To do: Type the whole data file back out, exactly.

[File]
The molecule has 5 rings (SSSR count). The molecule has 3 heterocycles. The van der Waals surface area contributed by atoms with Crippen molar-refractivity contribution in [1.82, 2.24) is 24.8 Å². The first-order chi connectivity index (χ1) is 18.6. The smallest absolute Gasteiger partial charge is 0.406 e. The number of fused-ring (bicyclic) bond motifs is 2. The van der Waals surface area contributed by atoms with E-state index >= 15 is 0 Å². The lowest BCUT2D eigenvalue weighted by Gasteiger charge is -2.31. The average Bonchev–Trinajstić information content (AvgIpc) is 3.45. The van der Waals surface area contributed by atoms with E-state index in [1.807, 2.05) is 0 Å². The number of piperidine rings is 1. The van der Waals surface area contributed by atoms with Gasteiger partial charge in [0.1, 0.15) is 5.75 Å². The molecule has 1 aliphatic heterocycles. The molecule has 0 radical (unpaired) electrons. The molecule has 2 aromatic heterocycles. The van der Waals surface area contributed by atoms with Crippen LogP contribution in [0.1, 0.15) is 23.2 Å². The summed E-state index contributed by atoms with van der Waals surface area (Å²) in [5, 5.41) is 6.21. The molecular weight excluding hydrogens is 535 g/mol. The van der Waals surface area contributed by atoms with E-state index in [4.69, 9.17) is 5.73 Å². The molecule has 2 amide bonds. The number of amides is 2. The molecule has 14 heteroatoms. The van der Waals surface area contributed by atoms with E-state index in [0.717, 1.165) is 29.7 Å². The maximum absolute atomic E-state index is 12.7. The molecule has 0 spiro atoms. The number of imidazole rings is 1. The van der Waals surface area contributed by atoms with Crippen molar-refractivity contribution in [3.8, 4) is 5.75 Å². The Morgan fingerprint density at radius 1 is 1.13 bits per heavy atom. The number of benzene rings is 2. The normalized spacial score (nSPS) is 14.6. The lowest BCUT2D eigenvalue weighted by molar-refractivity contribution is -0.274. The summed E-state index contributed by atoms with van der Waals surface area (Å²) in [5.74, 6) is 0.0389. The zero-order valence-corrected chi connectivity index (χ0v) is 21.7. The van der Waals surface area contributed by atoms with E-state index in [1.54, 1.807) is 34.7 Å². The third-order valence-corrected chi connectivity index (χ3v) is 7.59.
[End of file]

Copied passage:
The molecule has 5 rings (SSSR count). The molecule has 3 heterocycles. The van der Waals surface area contributed by atoms with Crippen molar-refractivity contribution in [1.82, 2.24) is 24.8 Å². The first-order chi connectivity index (χ1) is 18.6. The smallest absolute Gasteiger partial charge is 0.406 e. The number of fused-ring (bicyclic) bond motifs is 2. The van der Waals surface area contributed by atoms with E-state index >= 15 is 0 Å². The lowest BCUT2D eigenvalue weighted by Gasteiger charge is -2.31. The average Bonchev–Trinajstić information content (AvgIpc) is 3.45. The van der Waals surface area contributed by atoms with E-state index in [1.807, 2.05) is 0 Å². The number of piperidine rings is 1. The van der Waals surface area contributed by atoms with Gasteiger partial charge in [0.1, 0.15) is 5.75 Å². The molecule has 1 aliphatic heterocycles. The molecule has 0 radical (unpaired) electrons. The molecule has 2 aromatic heterocycles. The van der Waals surface area contributed by atoms with Crippen LogP contribution in [0.1, 0.15) is 23.2 Å². The summed E-state index contributed by atoms with van der Waals surface area (Å²) in [5, 5.41) is 6.21. The molecular weight excluding hydrogens is 535 g/mol. The van der Waals surface area contributed by atoms with E-state index in [4.69, 9.17) is 5.73 Å². The molecule has 2 amide bonds. The number of amides is 2. The molecule has 14 heteroatoms. The van der Waals surface area contributed by atoms with E-state index in [0.717, 1.165) is 29.7 Å². The maximum absolute atomic E-state index is 12.7. The molecule has 0 spiro atoms. The number of imidazole rings is 1. The van der Waals surface area contributed by atoms with Crippen molar-refractivity contribution in [3.8, 4) is 5.75 Å². The Morgan fingerprint density at radius 1 is 1.13 bits per heavy atom. The number of benzene rings is 2. The normalized spacial score (nSPS) is 14.6. The lowest BCUT2D eigenvalue weighted by molar-refractivity contribution is -0.274. The summed E-state index contributed by atoms with van der Waals surface area (Å²) in [5.74, 6) is 0.0389. The zero-order valence-corrected chi connectivity index (χ0v) is 21.7. The van der Waals surface area contributed by atoms with E-state index in [1.54, 1.807) is 34.7 Å². The third-order valence-corrected chi connectivity index (χ3v) is 7.59.